This page outlines the coding conventions used in HtmlUnit. If you wish to contribute code to this project then the code will be expected to follow these conventions.

The purpose of having common coding conventions is to make the code easier to understand and therefore more easily maintained. I have worked on far too many projects where over time the code became brittle or difficult to maintain. The conventions in this document are the best practices that I have adopted over time to keep the code easily maintainable and robust.

We use checkstyle to check as many coding conventions as possible. Things covered by checkstyle are only documented below if we feel that they require explanation. You can run checkstyle with the following target:

mvn checkstyle:checkstyle

Unit tests

All code must have 100% automated test coverage using the JUnit testing framework. It is strongly suggested that you write the code test-first, but it is fine as long as there are full tests for everything. Run the tests with the following target:

mvn test


Abbreviations obscure meaning, and therefore they are not to be used in variable/method names. If you saw the following code, would you have any idea what it was doing?


I didn't either - this was code that I have had to maintain..

There are some abbreviations that are so common that it doesn't make sense to exclude them. The following list contains all those abbreviations that are allowed. If it isn't in this list, it isn't allowed.

Abbreviation Description Comments
Util Utility Used only in class names. i.e. StringUtil
e Exception Used only in catch blocks. i.e. catch( MyException e )
i Loop variable

How do you add an abbreviation to the list? Bring it up on the mailing list and if none of the other maintainers object to it then it gets added.

The final keyword

The final keyword should be used wherever possible. It provides information to the compiler about your intended use of the code. This allows the compiler to generate move efficient code and identify potential errors.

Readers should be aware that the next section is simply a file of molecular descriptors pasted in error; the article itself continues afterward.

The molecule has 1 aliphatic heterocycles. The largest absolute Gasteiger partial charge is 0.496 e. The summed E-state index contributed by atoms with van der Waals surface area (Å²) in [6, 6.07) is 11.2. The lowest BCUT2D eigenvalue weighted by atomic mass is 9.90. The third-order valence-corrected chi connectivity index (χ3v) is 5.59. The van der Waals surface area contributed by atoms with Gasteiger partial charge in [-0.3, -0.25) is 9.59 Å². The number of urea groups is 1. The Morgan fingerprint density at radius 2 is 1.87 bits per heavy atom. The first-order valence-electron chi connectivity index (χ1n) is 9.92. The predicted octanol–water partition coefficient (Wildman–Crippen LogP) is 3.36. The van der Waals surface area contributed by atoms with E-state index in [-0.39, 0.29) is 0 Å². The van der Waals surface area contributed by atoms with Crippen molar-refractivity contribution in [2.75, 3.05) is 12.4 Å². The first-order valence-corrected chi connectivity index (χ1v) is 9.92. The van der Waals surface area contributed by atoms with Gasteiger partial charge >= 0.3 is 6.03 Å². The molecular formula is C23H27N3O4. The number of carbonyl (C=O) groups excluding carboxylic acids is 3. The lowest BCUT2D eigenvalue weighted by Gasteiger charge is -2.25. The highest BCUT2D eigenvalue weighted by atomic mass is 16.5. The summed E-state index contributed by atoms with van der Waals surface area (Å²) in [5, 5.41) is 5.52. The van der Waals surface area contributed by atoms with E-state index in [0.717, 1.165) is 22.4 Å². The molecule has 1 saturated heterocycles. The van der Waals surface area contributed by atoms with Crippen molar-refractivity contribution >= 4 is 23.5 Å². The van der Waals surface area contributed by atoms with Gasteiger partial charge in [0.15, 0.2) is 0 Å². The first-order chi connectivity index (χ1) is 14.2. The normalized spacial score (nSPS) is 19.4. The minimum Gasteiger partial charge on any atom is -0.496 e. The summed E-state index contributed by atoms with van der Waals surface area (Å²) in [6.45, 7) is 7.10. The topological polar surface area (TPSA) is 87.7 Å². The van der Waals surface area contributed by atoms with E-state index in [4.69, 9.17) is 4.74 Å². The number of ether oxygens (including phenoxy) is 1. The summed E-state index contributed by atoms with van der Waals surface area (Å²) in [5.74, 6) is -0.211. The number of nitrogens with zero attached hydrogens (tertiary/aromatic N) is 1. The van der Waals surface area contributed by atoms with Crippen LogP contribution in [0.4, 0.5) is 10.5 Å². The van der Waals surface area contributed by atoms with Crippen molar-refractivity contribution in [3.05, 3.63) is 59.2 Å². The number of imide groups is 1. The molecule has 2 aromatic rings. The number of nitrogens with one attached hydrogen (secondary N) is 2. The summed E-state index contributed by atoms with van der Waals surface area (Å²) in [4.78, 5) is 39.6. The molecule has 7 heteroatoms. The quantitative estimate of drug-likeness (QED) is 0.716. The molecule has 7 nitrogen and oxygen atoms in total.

Declare a variable to be final to indicate that it will only be assigned a value once. Final instance variables must have been given a value by the end of the last constructor. Final static variables must have been given a value by the end of the last static block. Final local variables must have been given a value before being used.

private final int fooCount = 12;

Declare method parameters method final to indicate that they will not be changed.

public void setFooList(final List fooList) {

Declare a method final to indicate that it may not be overridden

public final int getFooCount() {

Declare a class final to indicate that it may not be subclassed

public final class FooCounter {

Import statements

Use fully qualified import statements not wildcards. In other words, use

import java.util.List;
import java.util.ArrayList;

Instead of

import java.util.*;

Fully qualified import statements make it much easier to maintain the source. When I'm trying to learn someone else's code, one of the first things I do is expand all the .* imports so that I can figure out what class came from where. If they're already expanded then it makes it much easier to understand the code.

A common complaint about this convention is "how will I know if an import isn't needed anymore?". The answer is, use a tool that warns you about this. Eclipse and IDEA can be configured to warn you about unused imports. If your editor doesn't perform this check then the maven build will check it for you.


Indent by using spaces, not tabs. Indent four (4) spaces at a time.


From time to time code needs to be removed from public APIs. When possible we will deprecate the existing API (using the javadoc @deprecated tag). Code deprecated in this way should be left in the source for at least 6 months and at least 2 releases, meaning the time could be longer than 6 months if there are not 2 releases in a 6 month' period but never less than 6 months. When deprecation is not possible a change log message containing "INCOMPATIBLE CHANGE" should be added to make these changes easy to find.